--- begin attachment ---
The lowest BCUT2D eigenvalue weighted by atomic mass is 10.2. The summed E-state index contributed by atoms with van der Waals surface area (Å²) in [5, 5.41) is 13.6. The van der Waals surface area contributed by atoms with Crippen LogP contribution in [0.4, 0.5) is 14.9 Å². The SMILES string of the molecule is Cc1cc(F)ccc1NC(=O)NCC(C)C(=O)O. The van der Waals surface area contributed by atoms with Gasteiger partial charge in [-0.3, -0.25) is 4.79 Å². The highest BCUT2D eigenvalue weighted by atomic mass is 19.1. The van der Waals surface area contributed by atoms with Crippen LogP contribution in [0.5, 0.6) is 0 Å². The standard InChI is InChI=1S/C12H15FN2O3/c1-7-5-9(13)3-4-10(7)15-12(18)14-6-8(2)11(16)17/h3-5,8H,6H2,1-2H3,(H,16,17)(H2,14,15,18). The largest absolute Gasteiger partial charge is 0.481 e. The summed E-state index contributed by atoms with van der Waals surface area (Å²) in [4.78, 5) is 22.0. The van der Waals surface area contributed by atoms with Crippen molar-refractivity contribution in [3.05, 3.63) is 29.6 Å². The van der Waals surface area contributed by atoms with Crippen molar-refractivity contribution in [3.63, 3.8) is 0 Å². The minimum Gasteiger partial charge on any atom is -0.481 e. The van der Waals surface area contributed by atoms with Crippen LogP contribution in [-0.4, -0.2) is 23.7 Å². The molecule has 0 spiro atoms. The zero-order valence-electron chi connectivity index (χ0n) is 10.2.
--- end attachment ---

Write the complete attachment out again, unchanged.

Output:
The lowest BCUT2D eigenvalue weighted by atomic mass is 10.2. The summed E-state index contributed by atoms with van der Waals surface area (Å²) in [5, 5.41) is 13.6. The van der Waals surface area contributed by atoms with Crippen LogP contribution in [0.4, 0.5) is 14.9 Å². The SMILES string of the molecule is Cc1cc(F)ccc1NC(=O)NCC(C)C(=O)O. The van der Waals surface area contributed by atoms with Gasteiger partial charge in [-0.3, -0.25) is 4.79 Å². The highest BCUT2D eigenvalue weighted by atomic mass is 19.1. The van der Waals surface area contributed by atoms with Crippen LogP contribution in [0.5, 0.6) is 0 Å². The standard InChI is InChI=1S/C12H15FN2O3/c1-7-5-9(13)3-4-10(7)15-12(18)14-6-8(2)11(16)17/h3-5,8H,6H2,1-2H3,(H,16,17)(H2,14,15,18). The largest absolute Gasteiger partial charge is 0.481 e. The summed E-state index contributed by atoms with van der Waals surface area (Å²) in [4.78, 5) is 22.0. The van der Waals surface area contributed by atoms with Crippen molar-refractivity contribution in [3.05, 3.63) is 29.6 Å². The van der Waals surface area contributed by atoms with Crippen molar-refractivity contribution in [3.63, 3.8) is 0 Å². The minimum Gasteiger partial charge on any atom is -0.481 e. The van der Waals surface area contributed by atoms with Crippen LogP contribution in [-0.4, -0.2) is 23.7 Å². The molecule has 0 spiro atoms. The zero-order valence-electron chi connectivity index (χ0n) is 10.2.